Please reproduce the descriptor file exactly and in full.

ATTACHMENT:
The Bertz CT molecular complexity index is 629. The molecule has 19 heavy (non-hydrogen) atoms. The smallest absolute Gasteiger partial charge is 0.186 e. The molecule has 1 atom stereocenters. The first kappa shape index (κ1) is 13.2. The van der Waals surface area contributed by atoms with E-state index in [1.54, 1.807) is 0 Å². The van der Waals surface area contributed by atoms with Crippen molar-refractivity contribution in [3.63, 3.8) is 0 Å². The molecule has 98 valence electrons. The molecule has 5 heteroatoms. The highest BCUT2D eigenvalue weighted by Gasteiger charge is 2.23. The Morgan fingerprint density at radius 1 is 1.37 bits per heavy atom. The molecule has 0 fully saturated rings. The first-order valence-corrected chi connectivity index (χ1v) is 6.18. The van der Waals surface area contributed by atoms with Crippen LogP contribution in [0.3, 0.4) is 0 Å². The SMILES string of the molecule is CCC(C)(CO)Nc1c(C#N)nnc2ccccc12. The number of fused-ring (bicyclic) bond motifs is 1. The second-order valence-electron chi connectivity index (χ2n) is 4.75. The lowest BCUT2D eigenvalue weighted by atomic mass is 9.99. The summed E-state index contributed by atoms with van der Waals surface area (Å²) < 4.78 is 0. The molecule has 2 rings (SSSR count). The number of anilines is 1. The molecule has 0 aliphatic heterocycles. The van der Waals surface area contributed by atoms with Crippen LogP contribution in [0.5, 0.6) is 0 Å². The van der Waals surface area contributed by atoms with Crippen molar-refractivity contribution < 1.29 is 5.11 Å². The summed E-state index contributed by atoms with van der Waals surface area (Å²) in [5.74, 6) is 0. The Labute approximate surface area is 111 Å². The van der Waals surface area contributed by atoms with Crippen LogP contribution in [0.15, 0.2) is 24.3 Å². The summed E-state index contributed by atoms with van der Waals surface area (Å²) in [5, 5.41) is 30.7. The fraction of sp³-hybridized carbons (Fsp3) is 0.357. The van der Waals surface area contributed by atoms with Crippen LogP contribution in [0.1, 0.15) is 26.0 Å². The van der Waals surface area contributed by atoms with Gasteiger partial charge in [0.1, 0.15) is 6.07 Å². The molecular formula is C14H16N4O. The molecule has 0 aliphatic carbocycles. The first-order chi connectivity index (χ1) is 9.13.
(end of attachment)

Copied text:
The Bertz CT molecular complexity index is 629. The molecule has 19 heavy (non-hydrogen) atoms. The smallest absolute Gasteiger partial charge is 0.186 e. The molecule has 1 atom stereocenters. The first kappa shape index (κ1) is 13.2. The van der Waals surface area contributed by atoms with E-state index in [1.54, 1.807) is 0 Å². The van der Waals surface area contributed by atoms with Crippen molar-refractivity contribution in [3.63, 3.8) is 0 Å². The molecule has 98 valence electrons. The molecule has 5 heteroatoms. The highest BCUT2D eigenvalue weighted by Gasteiger charge is 2.23. The Morgan fingerprint density at radius 1 is 1.37 bits per heavy atom. The molecule has 0 fully saturated rings. The first-order valence-corrected chi connectivity index (χ1v) is 6.18. The van der Waals surface area contributed by atoms with Crippen LogP contribution in [0.3, 0.4) is 0 Å². The SMILES string of the molecule is CCC(C)(CO)Nc1c(C#N)nnc2ccccc12. The number of fused-ring (bicyclic) bond motifs is 1. The second-order valence-electron chi connectivity index (χ2n) is 4.75. The lowest BCUT2D eigenvalue weighted by atomic mass is 9.99. The summed E-state index contributed by atoms with van der Waals surface area (Å²) < 4.78 is 0. The molecule has 2 rings (SSSR count). The number of anilines is 1. The molecule has 0 aliphatic heterocycles. The van der Waals surface area contributed by atoms with Crippen LogP contribution in [0.5, 0.6) is 0 Å². The van der Waals surface area contributed by atoms with Crippen molar-refractivity contribution < 1.29 is 5.11 Å². The summed E-state index contributed by atoms with van der Waals surface area (Å²) in [5.74, 6) is 0. The Labute approximate surface area is 111 Å². The van der Waals surface area contributed by atoms with Crippen LogP contribution in [0.15, 0.2) is 24.3 Å². The summed E-state index contributed by atoms with van der Waals surface area (Å²) in [5, 5.41) is 30.7. The fraction of sp³-hybridized carbons (Fsp3) is 0.357. The van der Waals surface area contributed by atoms with Crippen LogP contribution in [0.1, 0.15) is 26.0 Å². The van der Waals surface area contributed by atoms with Gasteiger partial charge in [0.1, 0.15) is 6.07 Å². The molecular formula is C14H16N4O. The molecule has 0 aliphatic carbocycles. The first-order chi connectivity index (χ1) is 9.13.